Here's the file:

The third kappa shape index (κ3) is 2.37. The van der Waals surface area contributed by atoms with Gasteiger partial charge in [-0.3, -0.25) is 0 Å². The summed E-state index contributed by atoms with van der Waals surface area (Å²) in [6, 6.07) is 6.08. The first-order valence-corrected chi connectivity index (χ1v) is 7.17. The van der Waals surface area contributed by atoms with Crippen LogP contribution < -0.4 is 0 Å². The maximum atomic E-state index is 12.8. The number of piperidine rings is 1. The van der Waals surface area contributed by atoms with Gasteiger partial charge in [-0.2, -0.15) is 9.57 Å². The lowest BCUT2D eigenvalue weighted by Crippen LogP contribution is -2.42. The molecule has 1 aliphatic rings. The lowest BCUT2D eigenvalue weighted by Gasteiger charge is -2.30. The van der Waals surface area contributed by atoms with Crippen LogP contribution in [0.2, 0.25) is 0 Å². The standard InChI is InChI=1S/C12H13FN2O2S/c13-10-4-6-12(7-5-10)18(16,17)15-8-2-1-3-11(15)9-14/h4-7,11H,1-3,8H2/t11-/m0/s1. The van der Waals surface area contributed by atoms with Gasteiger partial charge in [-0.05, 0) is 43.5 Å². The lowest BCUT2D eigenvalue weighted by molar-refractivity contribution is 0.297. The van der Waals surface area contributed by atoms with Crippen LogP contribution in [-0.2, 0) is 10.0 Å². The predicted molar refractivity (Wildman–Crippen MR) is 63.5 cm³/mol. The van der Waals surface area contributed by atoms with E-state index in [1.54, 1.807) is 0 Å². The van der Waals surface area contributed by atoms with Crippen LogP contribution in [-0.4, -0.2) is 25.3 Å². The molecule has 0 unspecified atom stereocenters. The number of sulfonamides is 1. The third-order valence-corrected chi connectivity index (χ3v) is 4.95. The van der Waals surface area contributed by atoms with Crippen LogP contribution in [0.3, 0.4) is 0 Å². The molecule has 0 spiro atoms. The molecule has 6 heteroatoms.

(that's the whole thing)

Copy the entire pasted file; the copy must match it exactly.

The third kappa shape index (κ3) is 2.37. The van der Waals surface area contributed by atoms with Gasteiger partial charge in [-0.3, -0.25) is 0 Å². The summed E-state index contributed by atoms with van der Waals surface area (Å²) in [6, 6.07) is 6.08. The first-order valence-corrected chi connectivity index (χ1v) is 7.17. The van der Waals surface area contributed by atoms with Crippen LogP contribution < -0.4 is 0 Å². The maximum atomic E-state index is 12.8. The number of piperidine rings is 1. The van der Waals surface area contributed by atoms with Gasteiger partial charge in [-0.2, -0.15) is 9.57 Å². The lowest BCUT2D eigenvalue weighted by Crippen LogP contribution is -2.42. The molecule has 1 aliphatic rings. The lowest BCUT2D eigenvalue weighted by Gasteiger charge is -2.30. The van der Waals surface area contributed by atoms with Crippen LogP contribution in [0.2, 0.25) is 0 Å². The standard InChI is InChI=1S/C12H13FN2O2S/c13-10-4-6-12(7-5-10)18(16,17)15-8-2-1-3-11(15)9-14/h4-7,11H,1-3,8H2/t11-/m0/s1. The van der Waals surface area contributed by atoms with Gasteiger partial charge in [-0.05, 0) is 43.5 Å². The lowest BCUT2D eigenvalue weighted by molar-refractivity contribution is 0.297. The van der Waals surface area contributed by atoms with Crippen LogP contribution in [-0.2, 0) is 10.0 Å². The predicted molar refractivity (Wildman–Crippen MR) is 63.5 cm³/mol. The van der Waals surface area contributed by atoms with E-state index in [1.54, 1.807) is 0 Å². The van der Waals surface area contributed by atoms with Crippen LogP contribution in [-0.4, -0.2) is 25.3 Å². The molecule has 0 unspecified atom stereocenters. The number of sulfonamides is 1. The third-order valence-corrected chi connectivity index (χ3v) is 4.95. The van der Waals surface area contributed by atoms with Crippen LogP contribution in [0.3, 0.4) is 0 Å². The molecule has 0 spiro atoms. The molecule has 6 heteroatoms.